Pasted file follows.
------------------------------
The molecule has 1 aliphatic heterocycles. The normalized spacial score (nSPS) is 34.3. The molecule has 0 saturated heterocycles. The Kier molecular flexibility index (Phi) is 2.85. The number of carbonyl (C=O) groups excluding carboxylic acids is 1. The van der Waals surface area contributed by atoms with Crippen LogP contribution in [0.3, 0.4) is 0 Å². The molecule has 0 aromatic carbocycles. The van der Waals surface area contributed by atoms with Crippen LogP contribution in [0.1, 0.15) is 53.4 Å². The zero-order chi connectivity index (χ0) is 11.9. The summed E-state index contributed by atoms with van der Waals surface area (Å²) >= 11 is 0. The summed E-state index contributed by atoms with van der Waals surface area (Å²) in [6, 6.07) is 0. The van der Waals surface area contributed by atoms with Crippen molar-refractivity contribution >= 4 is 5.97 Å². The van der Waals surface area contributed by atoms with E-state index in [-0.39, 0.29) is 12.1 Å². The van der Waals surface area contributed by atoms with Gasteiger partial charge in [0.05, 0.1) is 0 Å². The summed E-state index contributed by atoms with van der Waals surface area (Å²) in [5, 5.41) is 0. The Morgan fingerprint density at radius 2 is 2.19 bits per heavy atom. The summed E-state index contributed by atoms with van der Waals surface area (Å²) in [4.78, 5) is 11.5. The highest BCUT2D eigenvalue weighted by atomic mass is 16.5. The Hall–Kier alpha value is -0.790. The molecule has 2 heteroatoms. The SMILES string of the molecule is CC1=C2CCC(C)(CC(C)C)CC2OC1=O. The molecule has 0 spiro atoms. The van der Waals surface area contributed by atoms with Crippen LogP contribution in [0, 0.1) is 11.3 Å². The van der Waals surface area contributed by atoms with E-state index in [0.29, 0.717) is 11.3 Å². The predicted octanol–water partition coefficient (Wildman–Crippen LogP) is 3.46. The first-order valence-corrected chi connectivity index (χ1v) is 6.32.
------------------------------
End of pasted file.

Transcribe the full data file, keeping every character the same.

The molecule has 1 aliphatic heterocycles. The normalized spacial score (nSPS) is 34.3. The molecule has 0 saturated heterocycles. The Kier molecular flexibility index (Phi) is 2.85. The number of carbonyl (C=O) groups excluding carboxylic acids is 1. The van der Waals surface area contributed by atoms with Crippen LogP contribution in [0.3, 0.4) is 0 Å². The molecule has 0 aromatic carbocycles. The van der Waals surface area contributed by atoms with Crippen LogP contribution in [0.1, 0.15) is 53.4 Å². The zero-order chi connectivity index (χ0) is 11.9. The summed E-state index contributed by atoms with van der Waals surface area (Å²) >= 11 is 0. The summed E-state index contributed by atoms with van der Waals surface area (Å²) in [6, 6.07) is 0. The van der Waals surface area contributed by atoms with Crippen molar-refractivity contribution >= 4 is 5.97 Å². The van der Waals surface area contributed by atoms with E-state index in [-0.39, 0.29) is 12.1 Å². The van der Waals surface area contributed by atoms with Gasteiger partial charge in [0.05, 0.1) is 0 Å². The summed E-state index contributed by atoms with van der Waals surface area (Å²) in [5, 5.41) is 0. The Morgan fingerprint density at radius 2 is 2.19 bits per heavy atom. The summed E-state index contributed by atoms with van der Waals surface area (Å²) in [4.78, 5) is 11.5. The highest BCUT2D eigenvalue weighted by atomic mass is 16.5. The Hall–Kier alpha value is -0.790. The molecule has 2 heteroatoms. The SMILES string of the molecule is CC1=C2CCC(C)(CC(C)C)CC2OC1=O. The molecule has 0 spiro atoms. The van der Waals surface area contributed by atoms with Crippen LogP contribution in [0, 0.1) is 11.3 Å². The van der Waals surface area contributed by atoms with E-state index in [0.29, 0.717) is 11.3 Å². The predicted octanol–water partition coefficient (Wildman–Crippen LogP) is 3.46. The first-order valence-corrected chi connectivity index (χ1v) is 6.32.